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ASI UK Smaller Companies – not as small as you might think

Investments can go down as well as up so there is always a danger that you could get back less than you invest. Nothing here is personalised advice, if unsure you should seek advice.
  • Harry Nimmo’s ‘run your winners’ approach means he is invested in many medium-sized companies
  • He’s increased investments in media companies to great effect
  • Both recent and long-term fund performance has been excellent

Our view

The UK smaller companies sector is home to hundreds of businesses of all shapes and sizes. Generally speaking, smaller companies have more room for growth and are more likely to go unnoticed, providing lots of opportunities for those willing to look. Investing in them increases the risk and volatility too.

Harry Nimmo’s run ASI UK Smaller Companies for over two decades, and in that time he’s emerged as one of the most talented managers in the sector. He’s developed a clear and simple approach to investing – look for growing companies with proven quality, and ‘run your winners’ if they keep growing. He invests in a relatively small number of companies, so each can potentially make a big difference to performance, although it’s a higher-risk approach.

As Nimmo likes to stay invested as his companies get bigger, his average company size is larger than many other funds in the UK smaller companies sector. In fact, less than a quarter of the portfolio is currently invested in ‘small cap’ businesses. Nine of his top 10 holdings are either listed on the FTSE 250 (medium-sized company index) or are big enough to qualify for it. The other is listed on the FTSE 100 index of the UK’s largest companies. Nimmo normally looks to sell a company once it reaches this size though.

That’s why we view ASI UK Smaller Companies as more of a mid-cap fund. We don’t see this as a bad thing though, far from it. We think the fund is a great option to invest in some of the UK’s ‘sweet-spot’ companies – those that have more growth potential than larger businesses, but are less risky than smaller ones. This doesn’t make them a sure thing of course.

How’s the fund performed?

Nimmo’s more mid-cap approach has worked well for the fund recently. The fund has risen by 17.4% over the past 12 months*, while the FTSE Small Cap index hasn’t made any gains and the IA UK Smaller Companies peer group index has grown 5%. That’s of course no guide to future returns.

Over the long-term too, Nimmo’s delivered excellent results for investors. Since he took charge of the fund in January 1997, he’s delivered gains of 1,560.8%*. The peer group average, by comparison, returned 604.9% and the FTSE Small Cap ex investment trusts index rose 284%. These figures aren’t an indication of future performance, and you may get back less than you invest.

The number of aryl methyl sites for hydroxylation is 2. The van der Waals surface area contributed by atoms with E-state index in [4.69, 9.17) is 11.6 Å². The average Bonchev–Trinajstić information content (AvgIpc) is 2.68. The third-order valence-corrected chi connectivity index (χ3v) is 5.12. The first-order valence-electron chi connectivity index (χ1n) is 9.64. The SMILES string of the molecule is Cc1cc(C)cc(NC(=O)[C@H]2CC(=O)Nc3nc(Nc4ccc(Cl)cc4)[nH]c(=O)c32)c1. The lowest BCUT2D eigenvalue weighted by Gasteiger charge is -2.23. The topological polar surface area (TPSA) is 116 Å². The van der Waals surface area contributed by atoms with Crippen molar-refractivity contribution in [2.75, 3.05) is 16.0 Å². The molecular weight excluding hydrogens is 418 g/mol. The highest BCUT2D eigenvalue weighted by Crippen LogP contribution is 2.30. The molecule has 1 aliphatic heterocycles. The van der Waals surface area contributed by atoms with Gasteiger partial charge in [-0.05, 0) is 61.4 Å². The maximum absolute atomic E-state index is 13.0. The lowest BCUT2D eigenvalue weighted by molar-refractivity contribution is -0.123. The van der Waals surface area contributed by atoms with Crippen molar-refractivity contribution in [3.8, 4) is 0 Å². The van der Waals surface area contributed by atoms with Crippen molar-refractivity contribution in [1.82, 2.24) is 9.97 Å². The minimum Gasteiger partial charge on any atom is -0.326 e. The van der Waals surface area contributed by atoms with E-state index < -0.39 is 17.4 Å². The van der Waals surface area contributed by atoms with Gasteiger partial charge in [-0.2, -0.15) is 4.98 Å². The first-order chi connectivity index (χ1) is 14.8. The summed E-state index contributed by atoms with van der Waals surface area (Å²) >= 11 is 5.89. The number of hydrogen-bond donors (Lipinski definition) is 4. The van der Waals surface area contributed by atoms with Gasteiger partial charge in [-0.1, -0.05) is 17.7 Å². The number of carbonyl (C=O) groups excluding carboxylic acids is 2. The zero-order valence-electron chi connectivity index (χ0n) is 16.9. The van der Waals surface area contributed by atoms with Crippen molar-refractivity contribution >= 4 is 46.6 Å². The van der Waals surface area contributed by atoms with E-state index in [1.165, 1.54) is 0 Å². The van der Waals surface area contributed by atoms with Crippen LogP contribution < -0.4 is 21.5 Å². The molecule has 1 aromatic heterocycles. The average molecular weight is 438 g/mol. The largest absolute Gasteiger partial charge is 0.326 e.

Our analysis puts Nimmo’s long-term achievements down his strong stock-picking skills. He’s usually grown the fund slightly more than the benchmark when the market’s been rising. But the real key to his success has been how the fund’s done when the market’s fallen. By focusing on financially strong businesses, the fund’s normally fallen less than the benchmark, and over the long-term that’s driven some of his best relative performance.

Fund performance under Harry Nimmo

Past performance is not a guide to the future. Source: *Lipper IM to 31/10/2019

Annual percentage growth
Oct 14 -
Oct 15
Oct 15 -
Oct 16
Oct 16 -
Oct 17
Oct 17 -
Oct 18
Oct 18 -
Oct 19
ASI UK Smaller Companies 27.77% 4.08% 34.81% -1.28% 17.35%
FTSE Small Cap ex Investment Trust 13.14% 6.70% 21.87% -8.05% -0.18%
IA UK Smaller Companies 15.23% 4.61% 31.28% -3.83% 5.01%

Past performance is not a guide to the future. Source: *Lipper IM to 31/10/2019

What’s changed in the portfolio?

As someone who likes to stay invested for the long-term, Nimmo hasn’t made too many changes to the fund recently. He’s increased investments in the media sector, with companies like digital media publisher Future and market research consultancy Global Data. Nimmo’s investments in media companies have been some of the fund’s strongest performers in 2019.

He’s sold, or is in the process of selling, companies that grew large enough to reach the FTSE 100 index, such as United Arab Emirates healthcare provider NMC Health and fashion retailer JD Sports. On the reverse side of his ‘run your winners’ approach, he’s also cut some of his losers, like queueing technology provider Accesso Technology and luxury clothing brand Ted Baker.

Whether buying or selling, Nimmo doesn’t pay too much attention to what’s happening in the UK economy. That’s partly because over half the profits of the fund’s companies come from overseas. It’s also because he believes over the long-term it’s the quality of the company that matters most. And if anything, Nimmo almost relishes difficult times as that’s often when the fund performs best relative to its peers, although of course there are no guarantees.

Find out more about this fund including charges

ASI UK Smaller Companies Key Investor Information

Important information - Please remember the value of investments, and any income from them, can fall as well as rise so you could get back less than you invest. This article is provided to help you make your own investment decisions, it is not advice. If you are unsure of the suitability of an investment for your circumstances please seek advice. No news or research item is a personal recommendation to deal.

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